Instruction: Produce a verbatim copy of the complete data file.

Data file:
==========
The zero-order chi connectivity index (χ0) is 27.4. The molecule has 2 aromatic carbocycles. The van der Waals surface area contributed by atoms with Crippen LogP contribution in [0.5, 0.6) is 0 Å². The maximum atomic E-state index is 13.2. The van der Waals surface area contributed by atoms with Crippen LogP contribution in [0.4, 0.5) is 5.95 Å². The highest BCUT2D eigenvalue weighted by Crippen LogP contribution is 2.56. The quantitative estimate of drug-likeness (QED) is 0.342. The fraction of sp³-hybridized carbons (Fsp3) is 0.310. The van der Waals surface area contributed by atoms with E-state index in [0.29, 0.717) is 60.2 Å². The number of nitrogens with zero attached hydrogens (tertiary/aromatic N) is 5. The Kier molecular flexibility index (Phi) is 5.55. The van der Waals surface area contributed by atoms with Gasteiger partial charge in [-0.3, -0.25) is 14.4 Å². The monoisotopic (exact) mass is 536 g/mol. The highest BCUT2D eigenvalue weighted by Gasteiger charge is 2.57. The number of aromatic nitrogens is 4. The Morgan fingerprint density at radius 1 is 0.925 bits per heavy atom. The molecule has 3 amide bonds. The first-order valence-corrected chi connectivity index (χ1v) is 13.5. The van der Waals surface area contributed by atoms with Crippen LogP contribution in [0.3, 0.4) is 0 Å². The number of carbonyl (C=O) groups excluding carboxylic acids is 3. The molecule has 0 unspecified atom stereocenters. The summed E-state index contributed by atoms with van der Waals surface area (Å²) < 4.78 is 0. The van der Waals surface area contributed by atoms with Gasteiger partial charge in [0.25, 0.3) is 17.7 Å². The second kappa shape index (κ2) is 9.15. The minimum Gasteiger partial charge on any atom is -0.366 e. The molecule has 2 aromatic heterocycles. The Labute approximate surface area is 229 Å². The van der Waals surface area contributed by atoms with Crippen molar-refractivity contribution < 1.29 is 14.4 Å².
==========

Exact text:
The zero-order chi connectivity index (χ0) is 27.4. The molecule has 2 aromatic carbocycles. The van der Waals surface area contributed by atoms with Crippen LogP contribution in [0.5, 0.6) is 0 Å². The maximum atomic E-state index is 13.2. The van der Waals surface area contributed by atoms with Crippen LogP contribution in [0.4, 0.5) is 5.95 Å². The highest BCUT2D eigenvalue weighted by Crippen LogP contribution is 2.56. The quantitative estimate of drug-likeness (QED) is 0.342. The fraction of sp³-hybridized carbons (Fsp3) is 0.310. The van der Waals surface area contributed by atoms with E-state index in [0.29, 0.717) is 60.2 Å². The number of nitrogens with zero attached hydrogens (tertiary/aromatic N) is 5. The Kier molecular flexibility index (Phi) is 5.55. The van der Waals surface area contributed by atoms with Gasteiger partial charge in [-0.3, -0.25) is 14.4 Å². The monoisotopic (exact) mass is 536 g/mol. The highest BCUT2D eigenvalue weighted by Gasteiger charge is 2.57. The number of aromatic nitrogens is 4. The Morgan fingerprint density at radius 1 is 0.925 bits per heavy atom. The molecule has 3 amide bonds. The first-order valence-corrected chi connectivity index (χ1v) is 13.5. The van der Waals surface area contributed by atoms with Crippen LogP contribution in [0.3, 0.4) is 0 Å². The number of carbonyl (C=O) groups excluding carboxylic acids is 3. The molecule has 0 unspecified atom stereocenters. The summed E-state index contributed by atoms with van der Waals surface area (Å²) < 4.78 is 0. The van der Waals surface area contributed by atoms with Gasteiger partial charge in [0.25, 0.3) is 17.7 Å². The second kappa shape index (κ2) is 9.15. The minimum Gasteiger partial charge on any atom is -0.366 e. The molecule has 2 aromatic heterocycles. The Labute approximate surface area is 229 Å². The van der Waals surface area contributed by atoms with Crippen molar-refractivity contribution < 1.29 is 14.4 Å².